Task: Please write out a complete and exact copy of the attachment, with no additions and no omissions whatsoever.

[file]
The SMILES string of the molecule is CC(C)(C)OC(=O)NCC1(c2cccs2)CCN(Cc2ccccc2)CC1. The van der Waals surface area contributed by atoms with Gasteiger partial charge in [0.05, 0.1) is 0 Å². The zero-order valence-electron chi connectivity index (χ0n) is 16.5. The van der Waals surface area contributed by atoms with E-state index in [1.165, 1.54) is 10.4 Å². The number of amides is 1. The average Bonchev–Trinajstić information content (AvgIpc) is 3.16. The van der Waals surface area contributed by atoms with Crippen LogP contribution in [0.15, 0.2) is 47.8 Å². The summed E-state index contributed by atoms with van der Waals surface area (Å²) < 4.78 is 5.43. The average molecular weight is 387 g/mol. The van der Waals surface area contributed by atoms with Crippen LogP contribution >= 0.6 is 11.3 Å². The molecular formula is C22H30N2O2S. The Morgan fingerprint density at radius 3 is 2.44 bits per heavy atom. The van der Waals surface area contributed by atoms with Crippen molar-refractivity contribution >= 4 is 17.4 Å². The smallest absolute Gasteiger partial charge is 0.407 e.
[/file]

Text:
The SMILES string of the molecule is CC(C)(C)OC(=O)NCC1(c2cccs2)CCN(Cc2ccccc2)CC1. The van der Waals surface area contributed by atoms with Gasteiger partial charge in [0.05, 0.1) is 0 Å². The zero-order valence-electron chi connectivity index (χ0n) is 16.5. The van der Waals surface area contributed by atoms with E-state index in [1.165, 1.54) is 10.4 Å². The number of amides is 1. The average Bonchev–Trinajstić information content (AvgIpc) is 3.16. The van der Waals surface area contributed by atoms with Crippen LogP contribution in [0.15, 0.2) is 47.8 Å². The summed E-state index contributed by atoms with van der Waals surface area (Å²) < 4.78 is 5.43. The average molecular weight is 387 g/mol. The van der Waals surface area contributed by atoms with Crippen LogP contribution >= 0.6 is 11.3 Å². The molecular formula is C22H30N2O2S. The Morgan fingerprint density at radius 3 is 2.44 bits per heavy atom. The van der Waals surface area contributed by atoms with Crippen molar-refractivity contribution >= 4 is 17.4 Å². The smallest absolute Gasteiger partial charge is 0.407 e.